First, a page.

Paging Rosie: Medicine-Free Labor – I Don’t Know
So the news is out and now you all know I’m expecting again! It has been so hard not to tell you all over the last weeks as I have wanted to share my every thought with you all and am so excited that I can now finally talk about it.
I wanted to talk about something deeply personal, something I am, well, tossing and turning around in my mind: Whether or not to try labor without medication. Non-medicated births are certainly on the rise, if not dramatically in practice certainly at the forefront of many of the pregnant women’s minds that I meet every day. The question of should I or shouldn’t I and of course why should I choose one way or the other, does seem to come up in many people’s pregnancy. I am a firm believer in choice for the mother and of course most importantly whatever in that individual’s situation is the best and by best I mean healthiest for the child and for the mother.
Everybody’s situation and treatment options are very different and I certainly do not believe in judging people for the choice they make as long as they have the best interests of the child as a priority. Now you know where I stand let me say that I had medication for the births of both my sons but I have to say I have become increasingly curious about the option of no medication, I am just not exactly sure why, considering both of my births were very successful and by successful I mean I delivered two beautiful healthy boys.
For my first delivery I had the notion of I’ll just try without medication and see how it goes (after all I did Pilates I thought to myself!). I hear this frequently from my clients and honestly this is likely doomed to failure. If you truly want to try without medication you have to prepare for the greatest chance of success. The first time around I did not and ended up getting the epidural after 10 hours of excruciating pain. There is nothing wrong in this type of scenario other than the disappointment I felt. I felt as though I was letting someone down, I wasn’t’ sure who but I felt somehow like a failure having the epidural.
In retrospect I understand how ridiculous this sounds, all that mattered is I had a healthy baby. But what I learned from this delivery is that the most important thing is to prepare for the type of delivery that you want, remain infinitely flexible in the actual delivery as you never know what will happen, and decide very early on what type of delivery you want and why knowing (and being okay with the fact) that this might change. My first delivery ended up being 26 hrs and I delivered with the help of forceps. My second pregnancy was very complicated and I was on bed rest for many of the months. I ultimately was induced a few days after my due date and ended up having a 10 hour labor with a combination of Pitocin and an epidural.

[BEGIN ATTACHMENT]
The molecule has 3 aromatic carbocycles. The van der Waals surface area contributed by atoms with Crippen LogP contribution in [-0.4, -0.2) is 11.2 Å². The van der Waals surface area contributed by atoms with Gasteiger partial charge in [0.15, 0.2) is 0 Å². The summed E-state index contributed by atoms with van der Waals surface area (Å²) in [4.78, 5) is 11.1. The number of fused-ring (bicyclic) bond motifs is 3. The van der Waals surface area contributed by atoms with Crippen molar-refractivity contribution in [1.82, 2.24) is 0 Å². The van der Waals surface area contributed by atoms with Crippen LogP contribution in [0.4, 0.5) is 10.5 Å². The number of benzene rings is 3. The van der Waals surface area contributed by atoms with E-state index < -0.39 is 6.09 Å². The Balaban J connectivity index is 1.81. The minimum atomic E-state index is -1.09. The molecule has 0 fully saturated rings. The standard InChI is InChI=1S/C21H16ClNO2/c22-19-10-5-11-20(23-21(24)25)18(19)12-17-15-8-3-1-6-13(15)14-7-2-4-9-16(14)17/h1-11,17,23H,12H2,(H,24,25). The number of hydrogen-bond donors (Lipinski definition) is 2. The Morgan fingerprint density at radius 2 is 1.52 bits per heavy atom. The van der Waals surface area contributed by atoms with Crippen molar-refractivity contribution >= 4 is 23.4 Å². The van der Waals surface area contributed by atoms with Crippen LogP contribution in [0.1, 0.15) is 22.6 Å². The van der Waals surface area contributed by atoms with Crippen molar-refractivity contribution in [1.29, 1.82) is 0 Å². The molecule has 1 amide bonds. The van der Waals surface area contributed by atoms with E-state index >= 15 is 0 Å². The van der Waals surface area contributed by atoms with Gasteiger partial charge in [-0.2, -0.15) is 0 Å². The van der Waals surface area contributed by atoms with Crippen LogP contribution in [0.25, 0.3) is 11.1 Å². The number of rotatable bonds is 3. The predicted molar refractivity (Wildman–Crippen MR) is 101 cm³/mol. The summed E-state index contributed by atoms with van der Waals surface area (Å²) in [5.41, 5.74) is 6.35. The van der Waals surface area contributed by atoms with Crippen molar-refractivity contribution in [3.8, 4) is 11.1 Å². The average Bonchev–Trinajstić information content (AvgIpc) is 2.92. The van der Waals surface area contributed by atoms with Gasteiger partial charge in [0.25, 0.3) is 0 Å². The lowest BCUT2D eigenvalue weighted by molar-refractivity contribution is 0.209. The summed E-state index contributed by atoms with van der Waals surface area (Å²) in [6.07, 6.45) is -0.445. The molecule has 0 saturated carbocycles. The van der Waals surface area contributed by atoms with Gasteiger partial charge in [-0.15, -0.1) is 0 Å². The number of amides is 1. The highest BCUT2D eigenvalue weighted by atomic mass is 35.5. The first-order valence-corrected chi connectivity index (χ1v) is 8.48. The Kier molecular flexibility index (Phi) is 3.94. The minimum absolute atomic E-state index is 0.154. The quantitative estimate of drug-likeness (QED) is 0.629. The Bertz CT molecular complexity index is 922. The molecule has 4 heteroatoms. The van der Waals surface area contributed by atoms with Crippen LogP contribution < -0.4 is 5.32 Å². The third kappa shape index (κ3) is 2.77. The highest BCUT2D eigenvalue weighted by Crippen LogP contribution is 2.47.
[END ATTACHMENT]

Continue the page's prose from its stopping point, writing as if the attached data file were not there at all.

Both times I had intervention with an epidural and both times I felt as though I was in the best medical care possible and delivered two healthy children. So this time around, why am I considering potentially a birth without medication? Is it purely curiosity? Do I want to see if I have the ability to do it? Do I really think it would be better for my baby or for me? Would my two previous deliveries have gone better, how would they have gone better? Or were my previous two experiences the best for me and my babies and why change?
With all these questions swimming around I decided to talk with our renowned MomPrep doula & Childbirth educator Catherine Stewart-Lindley, I have asked Catherine to teach a class about different birthing options “Understanding Natural Childbirth: Is it Right For You?” and how to figure out the best one for you at our MomPrep studio here in New York City. There are so many things that make Catherine a wonderful Doula and one of the things I love the most is that she realizes everyone is different and not every option is right for every Mom.
I think it’s so important to have a childbirth strategy. The reason I say strategy and not plan, is there is no way to “plan” childbirth, as every birth is different and every woman is different. I recommend that instead you put together your strategy; a strategy tends to be more flexible and accounts for “what if” scenarios. If you are even considering choosing a different way to have your baby other than what your local hospital normally follows, you must take Catherine’s class or speak with a Doula in your area to learn more about all the options available to you and what you need to do to be prepared. She also offers another class“Childbirth Prep for Mom & Partner” that will help you and your partner prepare for labor and give you tips and tools to help it go smoothly, so whether you are going to labor for a few hours or the entire time without meds, this is a great class to give you some tools and strategies to help you cope.
After I met with Catherine I still am not sure what I want to do. What I do know is that in my case I have access to some of the best and most dynamic thinking doctors hear in New York and that I trust them. This is not true for everyone but no matter what type of birth you choose this is the most important thing, you must have medical care that you trust. I would love to hear your birth stories and what types of births you had and why you chose them or why you didn’t choose them and what you did to prepare.
As I continue to think about this I am sure that as we must go into motherhood feeling proud of our labor and to do that flexibility, preparation and education is key, whatever your choices are.